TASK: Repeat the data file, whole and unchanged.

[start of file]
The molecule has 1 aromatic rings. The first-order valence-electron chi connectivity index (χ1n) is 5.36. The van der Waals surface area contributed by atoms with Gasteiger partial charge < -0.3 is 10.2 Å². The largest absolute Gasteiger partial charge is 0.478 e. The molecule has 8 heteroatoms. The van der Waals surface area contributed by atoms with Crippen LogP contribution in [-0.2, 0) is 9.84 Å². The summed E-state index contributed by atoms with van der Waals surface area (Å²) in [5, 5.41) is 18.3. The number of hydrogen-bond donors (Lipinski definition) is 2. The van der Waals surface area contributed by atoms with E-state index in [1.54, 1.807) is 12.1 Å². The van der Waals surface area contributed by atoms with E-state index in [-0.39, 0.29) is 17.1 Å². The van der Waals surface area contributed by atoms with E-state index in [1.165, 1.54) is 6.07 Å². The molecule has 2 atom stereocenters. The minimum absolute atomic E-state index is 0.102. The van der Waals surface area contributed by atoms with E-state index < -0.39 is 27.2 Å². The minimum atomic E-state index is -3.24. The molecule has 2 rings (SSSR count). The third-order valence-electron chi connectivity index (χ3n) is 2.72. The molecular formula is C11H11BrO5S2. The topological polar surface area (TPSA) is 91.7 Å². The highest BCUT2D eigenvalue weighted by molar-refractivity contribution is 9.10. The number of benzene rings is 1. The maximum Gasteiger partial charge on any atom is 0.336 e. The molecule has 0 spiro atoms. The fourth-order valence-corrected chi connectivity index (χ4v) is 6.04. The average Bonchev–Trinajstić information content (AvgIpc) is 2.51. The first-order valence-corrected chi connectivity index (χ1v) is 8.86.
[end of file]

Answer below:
The molecule has 1 aromatic rings. The first-order valence-electron chi connectivity index (χ1n) is 5.36. The van der Waals surface area contributed by atoms with Gasteiger partial charge < -0.3 is 10.2 Å². The largest absolute Gasteiger partial charge is 0.478 e. The molecule has 8 heteroatoms. The van der Waals surface area contributed by atoms with Crippen LogP contribution in [-0.2, 0) is 9.84 Å². The summed E-state index contributed by atoms with van der Waals surface area (Å²) in [5, 5.41) is 18.3. The number of hydrogen-bond donors (Lipinski definition) is 2. The van der Waals surface area contributed by atoms with E-state index in [1.54, 1.807) is 12.1 Å². The van der Waals surface area contributed by atoms with E-state index in [-0.39, 0.29) is 17.1 Å². The van der Waals surface area contributed by atoms with E-state index in [1.165, 1.54) is 6.07 Å². The molecule has 2 atom stereocenters. The minimum absolute atomic E-state index is 0.102. The van der Waals surface area contributed by atoms with E-state index < -0.39 is 27.2 Å². The minimum atomic E-state index is -3.24. The molecule has 2 rings (SSSR count). The third-order valence-electron chi connectivity index (χ3n) is 2.72. The molecular formula is C11H11BrO5S2. The topological polar surface area (TPSA) is 91.7 Å². The highest BCUT2D eigenvalue weighted by molar-refractivity contribution is 9.10. The number of benzene rings is 1. The maximum Gasteiger partial charge on any atom is 0.336 e. The molecule has 0 spiro atoms. The fourth-order valence-corrected chi connectivity index (χ4v) is 6.04. The average Bonchev–Trinajstić information content (AvgIpc) is 2.51. The first-order valence-corrected chi connectivity index (χ1v) is 8.86.